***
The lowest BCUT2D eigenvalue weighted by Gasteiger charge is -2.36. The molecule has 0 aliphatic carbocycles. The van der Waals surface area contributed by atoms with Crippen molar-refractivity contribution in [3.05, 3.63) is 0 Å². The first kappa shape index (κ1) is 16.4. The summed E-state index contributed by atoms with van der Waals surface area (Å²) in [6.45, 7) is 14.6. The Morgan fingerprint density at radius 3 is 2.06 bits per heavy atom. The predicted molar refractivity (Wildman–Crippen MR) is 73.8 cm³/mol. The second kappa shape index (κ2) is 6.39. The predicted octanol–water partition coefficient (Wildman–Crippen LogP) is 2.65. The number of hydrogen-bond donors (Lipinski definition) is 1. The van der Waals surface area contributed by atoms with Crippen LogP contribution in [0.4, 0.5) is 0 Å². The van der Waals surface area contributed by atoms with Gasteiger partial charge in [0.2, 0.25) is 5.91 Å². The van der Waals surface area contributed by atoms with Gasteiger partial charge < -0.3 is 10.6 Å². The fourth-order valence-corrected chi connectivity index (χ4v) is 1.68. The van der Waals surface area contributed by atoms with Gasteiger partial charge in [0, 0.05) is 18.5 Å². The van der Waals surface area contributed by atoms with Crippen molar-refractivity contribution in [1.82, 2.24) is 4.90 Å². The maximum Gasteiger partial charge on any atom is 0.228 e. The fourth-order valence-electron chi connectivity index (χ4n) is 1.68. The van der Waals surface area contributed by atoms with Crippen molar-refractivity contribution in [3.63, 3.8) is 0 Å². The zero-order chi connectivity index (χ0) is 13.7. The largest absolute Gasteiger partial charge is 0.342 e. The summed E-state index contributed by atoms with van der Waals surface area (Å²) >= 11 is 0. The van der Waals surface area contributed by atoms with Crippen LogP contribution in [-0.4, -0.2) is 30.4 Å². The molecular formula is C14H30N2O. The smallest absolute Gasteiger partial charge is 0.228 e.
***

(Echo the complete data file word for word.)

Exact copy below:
The lowest BCUT2D eigenvalue weighted by Gasteiger charge is -2.36. The molecule has 0 aliphatic carbocycles. The van der Waals surface area contributed by atoms with Crippen molar-refractivity contribution in [3.05, 3.63) is 0 Å². The first kappa shape index (κ1) is 16.4. The summed E-state index contributed by atoms with van der Waals surface area (Å²) in [6.45, 7) is 14.6. The Morgan fingerprint density at radius 3 is 2.06 bits per heavy atom. The predicted molar refractivity (Wildman–Crippen MR) is 73.8 cm³/mol. The second kappa shape index (κ2) is 6.39. The predicted octanol–water partition coefficient (Wildman–Crippen LogP) is 2.65. The number of hydrogen-bond donors (Lipinski definition) is 1. The van der Waals surface area contributed by atoms with Crippen LogP contribution in [0.4, 0.5) is 0 Å². The van der Waals surface area contributed by atoms with Gasteiger partial charge in [0.2, 0.25) is 5.91 Å². The van der Waals surface area contributed by atoms with Gasteiger partial charge < -0.3 is 10.6 Å². The fourth-order valence-corrected chi connectivity index (χ4v) is 1.68. The van der Waals surface area contributed by atoms with Gasteiger partial charge in [0, 0.05) is 18.5 Å². The van der Waals surface area contributed by atoms with Crippen molar-refractivity contribution in [1.82, 2.24) is 4.90 Å². The maximum Gasteiger partial charge on any atom is 0.228 e. The fourth-order valence-electron chi connectivity index (χ4n) is 1.68. The van der Waals surface area contributed by atoms with Crippen molar-refractivity contribution in [3.63, 3.8) is 0 Å². The zero-order chi connectivity index (χ0) is 13.7. The largest absolute Gasteiger partial charge is 0.342 e. The summed E-state index contributed by atoms with van der Waals surface area (Å²) >= 11 is 0. The van der Waals surface area contributed by atoms with Crippen LogP contribution in [-0.4, -0.2) is 30.4 Å². The molecular formula is C14H30N2O. The smallest absolute Gasteiger partial charge is 0.228 e.